Virtual Presentation: “Evolution of Antarctic vegetation cover from the Paleocene to the Pliocene: A review of case studies from the Antarctic Peninsula, the Ross Sea, the Sabrina Coast and the Dry Valleys”
Dr. Sophie Warny, Associate Professor of Palynology, Louisiana State University
Here we review the results of a series of Antarctic palynological studies that were conducted over the past 15 years to evaluate the type of vegetation changes that occurred in Antarctica in the Paleogene and Neogene, and better constrain the timing and amplitude of these changes. Sites reviewed include a Paleogene section sampled off the Sabrina Coast, a Mio-Pliocene outcrop section sampled on King George Island, a Mio-Pliocene record obtained by SHALDRIL core NBP0602A-5D on the Joinville Plateau in the Weddell Sea, the Mio-Pliocene core obtained by the ANDRILL 2A campaign, and a series of Neogene outcrop samples obtained from the Dry Valleys. Fossils of pollen and spores recovered at these sites provide a record of vegetation changes that occurred in each of these regions of Antarctica. The timing of these changes are evaluated against known driving factors such as atmospheric concentration in carbon dioxide, plate tectonic activity (or lack of), precipitation, and temperature (sea-surface and atmospheric) changes.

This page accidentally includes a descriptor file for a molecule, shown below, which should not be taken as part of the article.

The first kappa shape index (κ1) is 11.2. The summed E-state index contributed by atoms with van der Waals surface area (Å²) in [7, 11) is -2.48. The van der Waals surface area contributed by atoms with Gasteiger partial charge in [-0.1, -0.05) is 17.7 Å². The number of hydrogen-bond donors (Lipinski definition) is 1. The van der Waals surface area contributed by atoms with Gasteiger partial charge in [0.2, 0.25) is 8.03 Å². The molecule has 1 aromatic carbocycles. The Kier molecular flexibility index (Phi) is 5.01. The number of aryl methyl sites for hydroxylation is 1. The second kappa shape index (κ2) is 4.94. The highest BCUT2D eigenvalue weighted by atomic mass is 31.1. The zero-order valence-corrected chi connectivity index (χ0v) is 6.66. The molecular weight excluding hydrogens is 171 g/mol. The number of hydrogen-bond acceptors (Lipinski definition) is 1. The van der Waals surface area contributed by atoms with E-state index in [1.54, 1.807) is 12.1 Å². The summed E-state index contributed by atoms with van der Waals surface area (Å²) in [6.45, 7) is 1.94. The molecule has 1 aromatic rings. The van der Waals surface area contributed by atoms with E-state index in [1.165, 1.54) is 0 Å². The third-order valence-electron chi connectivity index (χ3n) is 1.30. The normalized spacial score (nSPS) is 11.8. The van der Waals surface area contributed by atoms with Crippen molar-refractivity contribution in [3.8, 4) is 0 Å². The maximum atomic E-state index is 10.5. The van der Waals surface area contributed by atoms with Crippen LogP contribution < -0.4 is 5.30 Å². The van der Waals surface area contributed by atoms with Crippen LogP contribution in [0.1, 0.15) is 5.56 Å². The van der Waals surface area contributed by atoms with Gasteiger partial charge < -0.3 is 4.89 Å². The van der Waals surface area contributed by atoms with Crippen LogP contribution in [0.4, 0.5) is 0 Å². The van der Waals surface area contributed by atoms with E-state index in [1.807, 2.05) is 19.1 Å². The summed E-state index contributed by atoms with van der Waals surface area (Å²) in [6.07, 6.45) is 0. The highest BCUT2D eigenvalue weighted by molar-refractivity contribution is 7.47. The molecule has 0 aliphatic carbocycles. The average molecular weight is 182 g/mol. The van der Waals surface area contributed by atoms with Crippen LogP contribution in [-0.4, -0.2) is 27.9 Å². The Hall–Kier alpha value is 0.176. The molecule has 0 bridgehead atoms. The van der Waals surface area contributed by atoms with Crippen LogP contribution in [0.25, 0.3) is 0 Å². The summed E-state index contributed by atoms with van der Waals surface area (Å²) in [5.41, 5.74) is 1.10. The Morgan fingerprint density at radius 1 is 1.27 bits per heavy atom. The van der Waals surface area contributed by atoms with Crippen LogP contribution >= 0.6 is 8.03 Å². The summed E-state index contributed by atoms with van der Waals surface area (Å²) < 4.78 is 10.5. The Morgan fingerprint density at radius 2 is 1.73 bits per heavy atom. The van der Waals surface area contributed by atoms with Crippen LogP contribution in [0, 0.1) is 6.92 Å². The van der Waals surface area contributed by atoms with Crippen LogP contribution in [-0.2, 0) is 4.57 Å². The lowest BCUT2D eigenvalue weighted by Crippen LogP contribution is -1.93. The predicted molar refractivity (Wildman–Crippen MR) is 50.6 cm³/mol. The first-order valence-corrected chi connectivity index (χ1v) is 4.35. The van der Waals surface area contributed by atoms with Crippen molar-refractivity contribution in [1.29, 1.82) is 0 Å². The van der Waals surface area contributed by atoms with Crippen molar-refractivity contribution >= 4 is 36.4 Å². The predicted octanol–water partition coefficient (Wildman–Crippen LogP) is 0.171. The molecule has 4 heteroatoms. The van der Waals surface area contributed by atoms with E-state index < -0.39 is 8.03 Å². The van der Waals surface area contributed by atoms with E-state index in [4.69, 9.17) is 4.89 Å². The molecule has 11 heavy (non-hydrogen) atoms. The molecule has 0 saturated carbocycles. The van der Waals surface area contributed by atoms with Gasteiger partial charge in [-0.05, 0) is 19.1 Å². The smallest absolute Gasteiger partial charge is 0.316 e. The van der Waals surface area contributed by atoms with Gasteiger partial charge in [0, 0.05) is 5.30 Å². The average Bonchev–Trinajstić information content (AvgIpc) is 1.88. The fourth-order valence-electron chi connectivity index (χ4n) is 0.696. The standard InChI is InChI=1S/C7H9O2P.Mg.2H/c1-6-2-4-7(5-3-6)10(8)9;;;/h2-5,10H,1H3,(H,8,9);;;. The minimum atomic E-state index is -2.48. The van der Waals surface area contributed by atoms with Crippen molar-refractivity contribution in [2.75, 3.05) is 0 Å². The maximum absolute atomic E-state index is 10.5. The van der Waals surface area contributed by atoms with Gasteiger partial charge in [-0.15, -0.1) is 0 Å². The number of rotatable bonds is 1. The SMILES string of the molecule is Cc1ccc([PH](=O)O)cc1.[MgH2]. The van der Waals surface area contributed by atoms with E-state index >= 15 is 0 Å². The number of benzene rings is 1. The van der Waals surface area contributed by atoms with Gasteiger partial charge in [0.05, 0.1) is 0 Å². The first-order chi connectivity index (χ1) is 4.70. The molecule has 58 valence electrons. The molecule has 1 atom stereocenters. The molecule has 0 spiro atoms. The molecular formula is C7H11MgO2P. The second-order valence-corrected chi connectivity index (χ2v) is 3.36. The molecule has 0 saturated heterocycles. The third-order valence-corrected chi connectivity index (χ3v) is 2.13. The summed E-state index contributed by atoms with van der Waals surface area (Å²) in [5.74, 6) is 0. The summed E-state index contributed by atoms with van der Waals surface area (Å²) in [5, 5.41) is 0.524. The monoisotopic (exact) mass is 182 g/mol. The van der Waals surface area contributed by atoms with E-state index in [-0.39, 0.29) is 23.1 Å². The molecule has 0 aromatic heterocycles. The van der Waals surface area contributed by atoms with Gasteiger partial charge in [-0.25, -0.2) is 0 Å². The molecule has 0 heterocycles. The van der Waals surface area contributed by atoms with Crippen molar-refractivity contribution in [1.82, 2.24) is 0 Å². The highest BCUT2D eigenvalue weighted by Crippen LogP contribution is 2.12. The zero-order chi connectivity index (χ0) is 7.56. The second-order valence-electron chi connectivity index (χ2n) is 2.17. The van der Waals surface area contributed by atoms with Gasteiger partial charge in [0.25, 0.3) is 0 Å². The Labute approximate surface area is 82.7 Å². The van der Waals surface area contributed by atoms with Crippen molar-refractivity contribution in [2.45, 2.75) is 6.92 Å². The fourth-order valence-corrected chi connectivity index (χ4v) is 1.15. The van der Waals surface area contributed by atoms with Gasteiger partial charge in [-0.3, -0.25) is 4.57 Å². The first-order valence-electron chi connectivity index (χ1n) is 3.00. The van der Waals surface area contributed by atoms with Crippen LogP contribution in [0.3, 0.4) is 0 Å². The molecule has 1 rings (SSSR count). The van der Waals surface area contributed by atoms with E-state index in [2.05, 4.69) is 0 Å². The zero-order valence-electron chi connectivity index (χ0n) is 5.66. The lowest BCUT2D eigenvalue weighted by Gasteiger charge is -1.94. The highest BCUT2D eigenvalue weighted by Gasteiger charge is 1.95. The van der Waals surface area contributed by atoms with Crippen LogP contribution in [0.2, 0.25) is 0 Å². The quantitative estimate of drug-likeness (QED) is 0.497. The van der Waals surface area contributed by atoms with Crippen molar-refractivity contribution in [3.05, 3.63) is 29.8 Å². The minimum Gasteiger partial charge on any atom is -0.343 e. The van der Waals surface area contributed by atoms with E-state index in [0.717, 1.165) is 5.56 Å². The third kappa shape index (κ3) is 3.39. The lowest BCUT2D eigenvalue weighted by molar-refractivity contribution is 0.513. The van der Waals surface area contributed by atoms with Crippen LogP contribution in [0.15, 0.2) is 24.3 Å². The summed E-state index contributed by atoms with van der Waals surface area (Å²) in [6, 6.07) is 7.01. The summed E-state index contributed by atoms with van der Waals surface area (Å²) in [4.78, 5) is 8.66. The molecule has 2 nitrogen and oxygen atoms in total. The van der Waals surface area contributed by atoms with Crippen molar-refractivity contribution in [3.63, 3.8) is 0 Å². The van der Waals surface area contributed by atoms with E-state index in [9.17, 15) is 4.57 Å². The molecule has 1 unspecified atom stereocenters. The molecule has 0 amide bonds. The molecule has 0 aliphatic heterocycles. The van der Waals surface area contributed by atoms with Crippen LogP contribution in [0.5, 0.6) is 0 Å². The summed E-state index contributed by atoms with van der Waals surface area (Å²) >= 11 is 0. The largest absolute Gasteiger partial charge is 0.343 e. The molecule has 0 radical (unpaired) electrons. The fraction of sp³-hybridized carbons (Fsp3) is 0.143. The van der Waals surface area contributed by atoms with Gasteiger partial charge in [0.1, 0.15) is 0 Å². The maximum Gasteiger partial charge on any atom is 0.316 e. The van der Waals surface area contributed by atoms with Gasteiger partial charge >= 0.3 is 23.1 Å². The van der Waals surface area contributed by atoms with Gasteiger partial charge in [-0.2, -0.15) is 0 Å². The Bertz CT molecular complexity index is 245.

About the speaker
Dr. Warny is an Associate Professor and the AASP Chair in Palynology in the Department of Geology and Geophysics, and a Curator at the Museum of Natural Science (MNS), both at Louisiana State University in Baton Rouge. She grew up in Belgium and France where she received two bachelors’ degrees (one in geology and one in oceanography) and a doctorate from the Université Catholique de Louvain (in Belgium) in marine geology working under the direction of Jean-Pierre Suc. She is the director of the AASP-The Palynological Society Center for Excellence in Palynology (CENEX) and served in 2016 as vice president of the GCSSEPM society. Her center, CENEX, focuses on various aspects of palynological research including the use of pollen, spores and algae in biostratigraphic studies in collaboration with the industry to the use of pollen in forensic applications. The bulk of her research focuses on palaeoceanography and paleoclimate reconstruction, including investigation of the palynological record to decipher past sudden warming events and climate variability in the Antarctic to help constrain their triggering mechanisms. Warny received a NSF CAREER award in 2011 and has published in journals such as Science, Nature, Nature Geoscience, PNAS, Geology and Gondwana Research. Warny has supervised 19 theses and dissertations since joining LSU in 2008.